With a strong organization behind it and a slew of features, Alfresco's Community Edition stood out in this comparison. That would be true solely considering its content management, but as these applications branch out into document and records management, Alfresco has already staked a claim in the extended ECM space.The reviewer also concludes by saying good things about the remaining CMS. DotNetNuke was a nice surprise for the reviewer, Plone was seen has a very powerful and scalable CMS, and Joomla! was expected to pick-up the pace once Joomla 1.5 is officially released. The reviewer also has something to say about Drupal in his conclusion that I think is especially worth discussing.
The lightweight Drupal has a decent following and special features, such as taxonomies, but comparatively weaker CMS functions (lacking rich-text editing, for example) and a somewhat unfriendly development environment mean Durpal is playing catch-up.I find the author's conclusion about Drupal a little puzzling. While I agree that Drupal lacks some of the features that are now basic in most CMS (rich-text editing is an example that is right on the money), I have to say I'm surprised the reviewer considers Drupal "a somewhat unfriendly development environment". I could find no where in the body of the article how he arrived at this conclusion. Perhaps, something in the article was dropped during the editing but I'm just unclear what the reviewer is trying to say about Drupal's development environment. When I have time, it may be worth an e-mail to the author to ask for clarification.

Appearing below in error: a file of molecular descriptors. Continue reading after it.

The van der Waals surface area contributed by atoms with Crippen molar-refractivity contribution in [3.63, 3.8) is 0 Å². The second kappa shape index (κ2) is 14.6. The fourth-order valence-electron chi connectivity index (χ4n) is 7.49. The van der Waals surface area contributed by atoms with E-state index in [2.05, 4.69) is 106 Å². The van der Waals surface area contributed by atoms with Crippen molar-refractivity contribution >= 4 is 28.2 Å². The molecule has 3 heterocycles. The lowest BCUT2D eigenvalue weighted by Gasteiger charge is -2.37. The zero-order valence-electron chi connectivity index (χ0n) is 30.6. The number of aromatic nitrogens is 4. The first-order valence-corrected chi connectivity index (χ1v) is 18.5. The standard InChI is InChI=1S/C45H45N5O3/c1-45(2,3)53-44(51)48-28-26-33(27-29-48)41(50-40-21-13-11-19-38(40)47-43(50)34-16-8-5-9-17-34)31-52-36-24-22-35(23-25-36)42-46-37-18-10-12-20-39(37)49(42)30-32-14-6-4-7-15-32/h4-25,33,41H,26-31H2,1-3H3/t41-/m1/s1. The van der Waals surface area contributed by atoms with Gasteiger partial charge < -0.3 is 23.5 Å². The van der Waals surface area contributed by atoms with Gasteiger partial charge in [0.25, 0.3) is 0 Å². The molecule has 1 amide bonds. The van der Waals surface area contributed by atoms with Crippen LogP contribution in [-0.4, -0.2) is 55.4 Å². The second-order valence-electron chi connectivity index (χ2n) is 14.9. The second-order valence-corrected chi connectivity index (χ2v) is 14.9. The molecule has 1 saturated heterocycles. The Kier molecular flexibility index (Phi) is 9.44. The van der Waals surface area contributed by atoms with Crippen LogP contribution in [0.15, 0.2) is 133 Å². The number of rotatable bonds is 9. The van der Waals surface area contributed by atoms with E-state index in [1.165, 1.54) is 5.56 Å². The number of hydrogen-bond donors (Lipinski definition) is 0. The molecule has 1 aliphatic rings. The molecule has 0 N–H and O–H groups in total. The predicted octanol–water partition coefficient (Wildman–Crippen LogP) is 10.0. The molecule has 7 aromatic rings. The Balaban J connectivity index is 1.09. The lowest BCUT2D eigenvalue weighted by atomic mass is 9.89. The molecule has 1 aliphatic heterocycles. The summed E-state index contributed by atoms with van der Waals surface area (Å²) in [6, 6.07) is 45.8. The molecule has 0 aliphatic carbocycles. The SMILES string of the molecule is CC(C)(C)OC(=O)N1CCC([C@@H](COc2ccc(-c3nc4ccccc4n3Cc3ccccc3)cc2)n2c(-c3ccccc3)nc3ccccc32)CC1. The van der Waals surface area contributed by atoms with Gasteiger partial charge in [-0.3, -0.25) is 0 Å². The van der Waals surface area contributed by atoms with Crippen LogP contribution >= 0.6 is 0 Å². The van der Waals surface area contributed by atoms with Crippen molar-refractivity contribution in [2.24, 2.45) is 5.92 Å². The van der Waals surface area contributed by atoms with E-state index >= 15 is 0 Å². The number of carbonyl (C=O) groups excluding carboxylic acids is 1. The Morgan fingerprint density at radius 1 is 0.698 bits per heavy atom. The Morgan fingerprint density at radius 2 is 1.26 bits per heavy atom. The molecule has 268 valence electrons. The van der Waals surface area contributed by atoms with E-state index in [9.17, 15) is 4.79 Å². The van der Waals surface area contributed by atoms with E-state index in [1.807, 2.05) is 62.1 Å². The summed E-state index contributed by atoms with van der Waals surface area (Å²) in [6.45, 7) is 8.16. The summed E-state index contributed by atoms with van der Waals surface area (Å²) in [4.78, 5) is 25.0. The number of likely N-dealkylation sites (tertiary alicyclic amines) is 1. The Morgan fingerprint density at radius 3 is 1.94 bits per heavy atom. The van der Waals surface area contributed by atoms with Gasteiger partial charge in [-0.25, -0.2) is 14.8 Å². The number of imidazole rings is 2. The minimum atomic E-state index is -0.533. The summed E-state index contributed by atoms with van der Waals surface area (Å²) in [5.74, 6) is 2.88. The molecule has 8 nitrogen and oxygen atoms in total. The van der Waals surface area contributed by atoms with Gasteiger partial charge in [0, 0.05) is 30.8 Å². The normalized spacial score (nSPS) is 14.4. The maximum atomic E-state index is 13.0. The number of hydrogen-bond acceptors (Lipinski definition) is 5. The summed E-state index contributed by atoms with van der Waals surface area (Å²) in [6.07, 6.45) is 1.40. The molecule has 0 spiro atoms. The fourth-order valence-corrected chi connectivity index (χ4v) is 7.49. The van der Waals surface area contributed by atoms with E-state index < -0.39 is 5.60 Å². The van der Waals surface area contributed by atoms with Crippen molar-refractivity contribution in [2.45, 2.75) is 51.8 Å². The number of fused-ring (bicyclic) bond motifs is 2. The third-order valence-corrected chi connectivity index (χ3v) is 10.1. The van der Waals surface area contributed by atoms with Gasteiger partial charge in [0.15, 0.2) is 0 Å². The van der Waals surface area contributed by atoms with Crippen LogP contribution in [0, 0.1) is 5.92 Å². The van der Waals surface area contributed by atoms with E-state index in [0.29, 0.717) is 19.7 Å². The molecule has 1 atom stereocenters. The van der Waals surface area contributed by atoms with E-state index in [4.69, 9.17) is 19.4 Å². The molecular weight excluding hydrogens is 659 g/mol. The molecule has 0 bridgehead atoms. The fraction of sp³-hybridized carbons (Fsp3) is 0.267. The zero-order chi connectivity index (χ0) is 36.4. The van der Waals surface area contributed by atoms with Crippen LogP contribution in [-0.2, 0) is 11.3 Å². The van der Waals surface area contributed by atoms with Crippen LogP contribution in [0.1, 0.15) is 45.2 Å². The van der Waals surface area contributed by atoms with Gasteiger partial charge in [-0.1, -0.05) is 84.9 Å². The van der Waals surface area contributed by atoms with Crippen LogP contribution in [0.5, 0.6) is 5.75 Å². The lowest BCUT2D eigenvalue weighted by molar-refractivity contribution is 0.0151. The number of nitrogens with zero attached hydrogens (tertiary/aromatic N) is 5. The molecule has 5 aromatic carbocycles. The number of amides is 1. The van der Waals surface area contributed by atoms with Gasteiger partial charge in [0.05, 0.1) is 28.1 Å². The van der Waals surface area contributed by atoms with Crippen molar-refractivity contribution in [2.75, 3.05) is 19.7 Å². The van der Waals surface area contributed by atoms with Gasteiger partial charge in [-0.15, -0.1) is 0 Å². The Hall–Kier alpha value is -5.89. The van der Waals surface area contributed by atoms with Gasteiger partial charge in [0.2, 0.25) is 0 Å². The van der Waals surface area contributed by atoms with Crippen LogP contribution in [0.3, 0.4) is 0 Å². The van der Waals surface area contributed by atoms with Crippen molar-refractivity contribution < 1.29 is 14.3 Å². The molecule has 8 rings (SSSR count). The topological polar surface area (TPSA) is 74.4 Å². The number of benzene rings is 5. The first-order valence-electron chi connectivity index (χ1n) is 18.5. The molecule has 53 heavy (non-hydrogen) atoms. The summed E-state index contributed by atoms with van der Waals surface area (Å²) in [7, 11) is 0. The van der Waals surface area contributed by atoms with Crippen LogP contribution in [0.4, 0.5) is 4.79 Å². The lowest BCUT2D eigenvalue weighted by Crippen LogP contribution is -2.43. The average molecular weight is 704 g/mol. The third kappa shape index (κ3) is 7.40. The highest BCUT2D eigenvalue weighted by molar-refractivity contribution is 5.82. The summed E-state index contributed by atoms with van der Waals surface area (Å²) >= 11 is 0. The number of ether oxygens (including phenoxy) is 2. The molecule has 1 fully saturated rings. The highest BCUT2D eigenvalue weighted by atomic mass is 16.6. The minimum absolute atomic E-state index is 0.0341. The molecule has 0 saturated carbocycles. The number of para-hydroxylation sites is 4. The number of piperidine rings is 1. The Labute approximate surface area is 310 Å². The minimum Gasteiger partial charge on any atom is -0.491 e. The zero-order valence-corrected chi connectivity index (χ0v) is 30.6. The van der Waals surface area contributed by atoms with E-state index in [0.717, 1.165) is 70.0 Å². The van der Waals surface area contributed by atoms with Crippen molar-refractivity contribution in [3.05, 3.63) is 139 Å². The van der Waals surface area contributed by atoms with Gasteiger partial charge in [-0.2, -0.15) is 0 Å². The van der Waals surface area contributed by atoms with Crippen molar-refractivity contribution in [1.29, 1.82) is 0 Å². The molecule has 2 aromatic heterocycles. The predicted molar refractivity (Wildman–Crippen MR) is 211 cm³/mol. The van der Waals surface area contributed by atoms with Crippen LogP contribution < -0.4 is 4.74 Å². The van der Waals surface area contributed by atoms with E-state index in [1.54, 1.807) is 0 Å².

Bryan Ruby is the owner and editor for CMS Report. He founded CMSReport.com in 2006 on the belief that information technologists, website owners, and web developers desired visiting sites where they could learn about content management systems without the sales pitch. Besides this site, you can follow Bryan at Google+ and Twitter.